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These Harvard Grads Just Publicly Embarrassed IBM

Written by Luke Sweeney
Posted November 22, 2021

Every day, a new quantum computing milestone is made and broken. As soon as one team sets a future goal, another company swoops in and shatters the record.

Take IBM, for example. You might remember how it recently announced the creation of its new 127-qubit Eagle processor. 


Engineers were busy patting each other on the back and planning their next move when a small team of Harvard grads came out of stealth mode and dropped a bombshell: Their new project has 256 qubits. 

Based on the way quantum computers work, each new qubit essentially doubles the processing power. So this young team’s machine isn't just twice as fast as IBM’s — it's exponentially faster. 

This startup is running on $17 million in funding to develop its concept, while IBM could probably supply 50 times that amount without breaking a sweat.

But as the tech world will harshly and repeatedly remind you, it’s not just about the money. This sector ebbs and flows according to much different rules than other markets. 

And now that the quantum computing industry is moving at a breakneck pace, the rules have changed completely. 

This Team Won Today’s Grand Prize — but What About Tomorrow? 

The team responsible for the groundbreaking 256-qubit computer is called QuEra Computing, and it consists of under 50 employees and has only been around since 2018. 


Yet somehow it managed to pull off a feat that stumped some of the biggest companies on the planet. In the ongoing race toward quantum supremacy, QuEra has earned the temporary title of “Quantum King.” 

But after taking a step back and looking at the timeline of quantum computing, I'm starting to realize one thing: It doesn't really matter who wins today.

The industry is moving so quickly that by the time we finish celebrating QuEra’s 256-qubit milestone, someone else will come forward and raise the bar even further. 

Back in 2020, IBM laid out a road map for building 433- and 1,121-qubit processors by 2023, so this news throws a huge wrench into the schedule. Somewhere out there, I imagine a room full of its engineers is desperately trying to move that date up.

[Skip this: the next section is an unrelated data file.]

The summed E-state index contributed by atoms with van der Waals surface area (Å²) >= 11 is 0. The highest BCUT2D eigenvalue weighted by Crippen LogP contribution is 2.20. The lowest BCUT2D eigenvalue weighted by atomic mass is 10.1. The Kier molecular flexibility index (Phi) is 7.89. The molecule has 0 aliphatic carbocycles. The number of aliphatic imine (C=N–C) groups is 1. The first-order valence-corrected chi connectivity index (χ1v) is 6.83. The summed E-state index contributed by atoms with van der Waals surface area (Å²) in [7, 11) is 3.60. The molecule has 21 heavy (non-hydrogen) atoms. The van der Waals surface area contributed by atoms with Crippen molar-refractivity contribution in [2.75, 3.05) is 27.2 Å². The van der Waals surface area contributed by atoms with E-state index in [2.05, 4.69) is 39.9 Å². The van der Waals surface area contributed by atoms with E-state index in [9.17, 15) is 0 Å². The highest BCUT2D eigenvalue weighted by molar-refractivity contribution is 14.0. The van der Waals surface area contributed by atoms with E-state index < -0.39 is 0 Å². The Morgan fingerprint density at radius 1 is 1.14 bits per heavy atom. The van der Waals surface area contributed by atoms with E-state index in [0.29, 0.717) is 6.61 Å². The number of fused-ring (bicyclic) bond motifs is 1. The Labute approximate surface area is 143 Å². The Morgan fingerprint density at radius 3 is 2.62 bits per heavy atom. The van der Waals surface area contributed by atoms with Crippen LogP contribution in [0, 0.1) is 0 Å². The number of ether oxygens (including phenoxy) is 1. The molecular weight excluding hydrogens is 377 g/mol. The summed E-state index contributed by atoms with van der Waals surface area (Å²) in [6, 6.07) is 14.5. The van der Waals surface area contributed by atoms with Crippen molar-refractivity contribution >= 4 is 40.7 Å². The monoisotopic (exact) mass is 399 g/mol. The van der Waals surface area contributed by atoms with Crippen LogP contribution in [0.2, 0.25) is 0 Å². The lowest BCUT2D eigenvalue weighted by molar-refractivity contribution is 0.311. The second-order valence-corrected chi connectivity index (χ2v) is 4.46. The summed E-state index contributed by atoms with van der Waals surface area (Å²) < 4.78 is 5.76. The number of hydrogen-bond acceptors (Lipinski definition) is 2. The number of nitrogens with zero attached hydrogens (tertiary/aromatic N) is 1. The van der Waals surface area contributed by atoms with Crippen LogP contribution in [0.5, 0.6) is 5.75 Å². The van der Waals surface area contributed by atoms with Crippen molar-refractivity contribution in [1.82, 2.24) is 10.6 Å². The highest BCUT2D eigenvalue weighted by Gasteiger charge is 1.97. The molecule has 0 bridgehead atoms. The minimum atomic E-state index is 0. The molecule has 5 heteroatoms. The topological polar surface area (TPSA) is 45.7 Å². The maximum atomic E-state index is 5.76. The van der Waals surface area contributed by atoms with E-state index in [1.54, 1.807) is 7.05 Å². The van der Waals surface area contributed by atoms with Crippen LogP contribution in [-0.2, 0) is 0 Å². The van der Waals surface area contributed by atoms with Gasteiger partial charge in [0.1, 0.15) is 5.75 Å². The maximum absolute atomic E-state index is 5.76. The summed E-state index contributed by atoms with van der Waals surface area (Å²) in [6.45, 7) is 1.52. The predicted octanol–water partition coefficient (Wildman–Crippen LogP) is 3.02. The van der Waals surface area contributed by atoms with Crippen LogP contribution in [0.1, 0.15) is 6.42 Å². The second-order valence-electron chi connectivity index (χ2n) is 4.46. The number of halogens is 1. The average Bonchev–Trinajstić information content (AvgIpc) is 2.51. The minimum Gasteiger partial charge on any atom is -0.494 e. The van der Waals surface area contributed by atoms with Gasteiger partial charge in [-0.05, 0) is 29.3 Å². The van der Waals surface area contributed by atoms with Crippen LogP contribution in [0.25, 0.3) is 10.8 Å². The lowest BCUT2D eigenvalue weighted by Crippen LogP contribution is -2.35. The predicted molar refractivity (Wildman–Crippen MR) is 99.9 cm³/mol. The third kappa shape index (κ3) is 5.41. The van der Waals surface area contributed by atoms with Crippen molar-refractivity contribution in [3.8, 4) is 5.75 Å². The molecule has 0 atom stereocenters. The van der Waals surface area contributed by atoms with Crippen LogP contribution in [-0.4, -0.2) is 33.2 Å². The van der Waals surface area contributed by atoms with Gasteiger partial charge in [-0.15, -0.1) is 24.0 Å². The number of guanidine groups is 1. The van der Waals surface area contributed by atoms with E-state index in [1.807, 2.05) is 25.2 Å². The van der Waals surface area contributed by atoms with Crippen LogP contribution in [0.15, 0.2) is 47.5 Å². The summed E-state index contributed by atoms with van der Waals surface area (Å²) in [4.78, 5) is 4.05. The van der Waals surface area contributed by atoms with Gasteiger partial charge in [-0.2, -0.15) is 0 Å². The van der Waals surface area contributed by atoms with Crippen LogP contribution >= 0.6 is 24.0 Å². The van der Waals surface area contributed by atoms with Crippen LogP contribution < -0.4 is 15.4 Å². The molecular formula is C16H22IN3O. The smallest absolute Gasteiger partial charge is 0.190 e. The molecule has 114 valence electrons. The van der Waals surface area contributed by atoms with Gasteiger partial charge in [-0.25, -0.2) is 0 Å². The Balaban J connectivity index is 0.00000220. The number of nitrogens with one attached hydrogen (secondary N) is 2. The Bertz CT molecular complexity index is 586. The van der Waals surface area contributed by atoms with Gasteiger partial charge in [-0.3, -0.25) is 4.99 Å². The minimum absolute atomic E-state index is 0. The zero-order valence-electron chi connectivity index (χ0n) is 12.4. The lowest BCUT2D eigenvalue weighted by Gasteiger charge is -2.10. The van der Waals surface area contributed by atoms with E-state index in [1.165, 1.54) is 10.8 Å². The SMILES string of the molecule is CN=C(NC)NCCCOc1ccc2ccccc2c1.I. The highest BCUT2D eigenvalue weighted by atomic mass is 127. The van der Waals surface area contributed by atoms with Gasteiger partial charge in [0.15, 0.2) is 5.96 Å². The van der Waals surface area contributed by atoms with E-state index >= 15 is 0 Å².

And I would expect nothing less from a market that is expected to hit $3.8 billion by the end of the decade. There’s plenty of money still left to be made if you know where to search. 


When scouting for a strong investment play, it’s important to look further ahead than the rest of the herd. By the time a company like QuEra releases promising news, it’s probably too late to buy in at the ideal moment. 

That makes the quantum computing market especially difficult to time. It requires an enormous amount of legwork to track each individual development, especially now that so many players have entered the game. 

Tracking an emerging technology trend on this scale can be a tall order, even for our team of analysts at Energy and Capital. Our database of research is constantly expanding with every new advancement. 

To see what companies pass our rigorous analysis, check out our tech analyst Keith Kohl’s presentation here. It shows exactly how to track the smart money in this fast-paced market. 

We aren't just looking for the next stepping stone in quantum computing. We have our sights set on the real thing: quantum supremacy.

To your wealth,

Luke Sweeney
Contributor, Energy and Capital

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Luke’s technical know-how combined with an insatiable scientific curiosity has helped uncover some of our most promising leads in the tech sector. He has a knack for breaking down complicated scientific concepts into an easy-to-digest format, while still keeping a sharp focus on the core information. His role at Angel is simple: transform piles of obscure data into profitable investment leads. When following our recommendations, rest assured that a truly exhaustive amount of research goes on behind the scenes..

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